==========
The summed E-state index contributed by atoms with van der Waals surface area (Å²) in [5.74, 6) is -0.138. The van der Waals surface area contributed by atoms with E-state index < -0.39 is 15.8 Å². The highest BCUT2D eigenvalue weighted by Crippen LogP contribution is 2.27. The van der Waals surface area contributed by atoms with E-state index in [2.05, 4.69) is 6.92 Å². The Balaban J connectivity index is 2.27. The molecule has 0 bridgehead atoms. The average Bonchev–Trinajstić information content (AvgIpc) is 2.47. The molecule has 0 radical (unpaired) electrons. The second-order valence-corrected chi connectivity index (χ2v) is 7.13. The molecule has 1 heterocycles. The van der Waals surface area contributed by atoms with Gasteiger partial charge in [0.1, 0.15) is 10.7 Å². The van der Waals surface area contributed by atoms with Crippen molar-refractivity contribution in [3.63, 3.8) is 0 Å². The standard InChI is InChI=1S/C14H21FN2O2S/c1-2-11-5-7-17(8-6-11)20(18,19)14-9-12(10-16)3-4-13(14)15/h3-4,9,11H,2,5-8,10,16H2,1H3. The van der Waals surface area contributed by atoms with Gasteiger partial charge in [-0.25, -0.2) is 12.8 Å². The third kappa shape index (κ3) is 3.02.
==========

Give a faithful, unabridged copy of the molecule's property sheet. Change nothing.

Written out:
The summed E-state index contributed by atoms with van der Waals surface area (Å²) in [5.74, 6) is -0.138. The van der Waals surface area contributed by atoms with E-state index < -0.39 is 15.8 Å². The highest BCUT2D eigenvalue weighted by Crippen LogP contribution is 2.27. The van der Waals surface area contributed by atoms with E-state index in [2.05, 4.69) is 6.92 Å². The Balaban J connectivity index is 2.27. The molecule has 0 bridgehead atoms. The average Bonchev–Trinajstić information content (AvgIpc) is 2.47. The molecule has 0 radical (unpaired) electrons. The second-order valence-corrected chi connectivity index (χ2v) is 7.13. The molecule has 1 heterocycles. The van der Waals surface area contributed by atoms with Gasteiger partial charge in [0.1, 0.15) is 10.7 Å². The van der Waals surface area contributed by atoms with Crippen molar-refractivity contribution in [3.63, 3.8) is 0 Å². The standard InChI is InChI=1S/C14H21FN2O2S/c1-2-11-5-7-17(8-6-11)20(18,19)14-9-12(10-16)3-4-13(14)15/h3-4,9,11H,2,5-8,10,16H2,1H3. The van der Waals surface area contributed by atoms with Gasteiger partial charge in [-0.25, -0.2) is 12.8 Å². The third kappa shape index (κ3) is 3.02.